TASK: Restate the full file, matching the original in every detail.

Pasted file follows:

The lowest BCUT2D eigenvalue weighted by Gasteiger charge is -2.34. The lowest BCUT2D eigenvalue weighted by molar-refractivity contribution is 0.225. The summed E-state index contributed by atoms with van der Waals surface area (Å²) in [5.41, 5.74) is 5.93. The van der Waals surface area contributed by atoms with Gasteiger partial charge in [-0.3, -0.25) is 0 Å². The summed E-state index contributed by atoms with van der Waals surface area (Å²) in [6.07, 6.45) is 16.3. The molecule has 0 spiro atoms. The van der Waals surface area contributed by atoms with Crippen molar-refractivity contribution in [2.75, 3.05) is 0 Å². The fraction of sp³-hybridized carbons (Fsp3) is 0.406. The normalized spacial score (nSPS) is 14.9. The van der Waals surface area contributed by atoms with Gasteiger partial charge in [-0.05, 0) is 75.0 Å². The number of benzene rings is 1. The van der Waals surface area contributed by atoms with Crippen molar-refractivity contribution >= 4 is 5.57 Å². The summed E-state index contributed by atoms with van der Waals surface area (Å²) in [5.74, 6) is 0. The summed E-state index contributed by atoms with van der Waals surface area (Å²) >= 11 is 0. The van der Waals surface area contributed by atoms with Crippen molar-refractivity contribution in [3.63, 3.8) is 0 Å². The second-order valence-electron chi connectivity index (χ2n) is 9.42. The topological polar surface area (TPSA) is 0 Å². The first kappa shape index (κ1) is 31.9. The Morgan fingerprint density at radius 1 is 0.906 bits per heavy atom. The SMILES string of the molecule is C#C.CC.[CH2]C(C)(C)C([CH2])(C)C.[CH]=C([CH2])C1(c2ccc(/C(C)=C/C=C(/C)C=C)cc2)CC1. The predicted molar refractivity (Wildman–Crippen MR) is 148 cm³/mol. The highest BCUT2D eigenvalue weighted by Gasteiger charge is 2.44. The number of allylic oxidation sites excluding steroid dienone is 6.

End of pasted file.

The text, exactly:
The lowest BCUT2D eigenvalue weighted by Gasteiger charge is -2.34. The lowest BCUT2D eigenvalue weighted by molar-refractivity contribution is 0.225. The summed E-state index contributed by atoms with van der Waals surface area (Å²) in [5.41, 5.74) is 5.93. The van der Waals surface area contributed by atoms with Gasteiger partial charge in [-0.3, -0.25) is 0 Å². The summed E-state index contributed by atoms with van der Waals surface area (Å²) in [6.07, 6.45) is 16.3. The molecule has 0 spiro atoms. The van der Waals surface area contributed by atoms with Crippen molar-refractivity contribution in [2.75, 3.05) is 0 Å². The fraction of sp³-hybridized carbons (Fsp3) is 0.406. The normalized spacial score (nSPS) is 14.9. The van der Waals surface area contributed by atoms with Gasteiger partial charge in [-0.05, 0) is 75.0 Å². The number of benzene rings is 1. The van der Waals surface area contributed by atoms with Crippen molar-refractivity contribution >= 4 is 5.57 Å². The summed E-state index contributed by atoms with van der Waals surface area (Å²) in [5.74, 6) is 0. The summed E-state index contributed by atoms with van der Waals surface area (Å²) >= 11 is 0. The van der Waals surface area contributed by atoms with Crippen molar-refractivity contribution in [3.63, 3.8) is 0 Å². The second-order valence-electron chi connectivity index (χ2n) is 9.42. The topological polar surface area (TPSA) is 0 Å². The first kappa shape index (κ1) is 31.9. The Morgan fingerprint density at radius 1 is 0.906 bits per heavy atom. The SMILES string of the molecule is C#C.CC.[CH2]C(C)(C)C([CH2])(C)C.[CH]=C([CH2])C1(c2ccc(/C(C)=C/C=C(/C)C=C)cc2)CC1. The predicted molar refractivity (Wildman–Crippen MR) is 148 cm³/mol. The highest BCUT2D eigenvalue weighted by Gasteiger charge is 2.44. The number of allylic oxidation sites excluding steroid dienone is 6.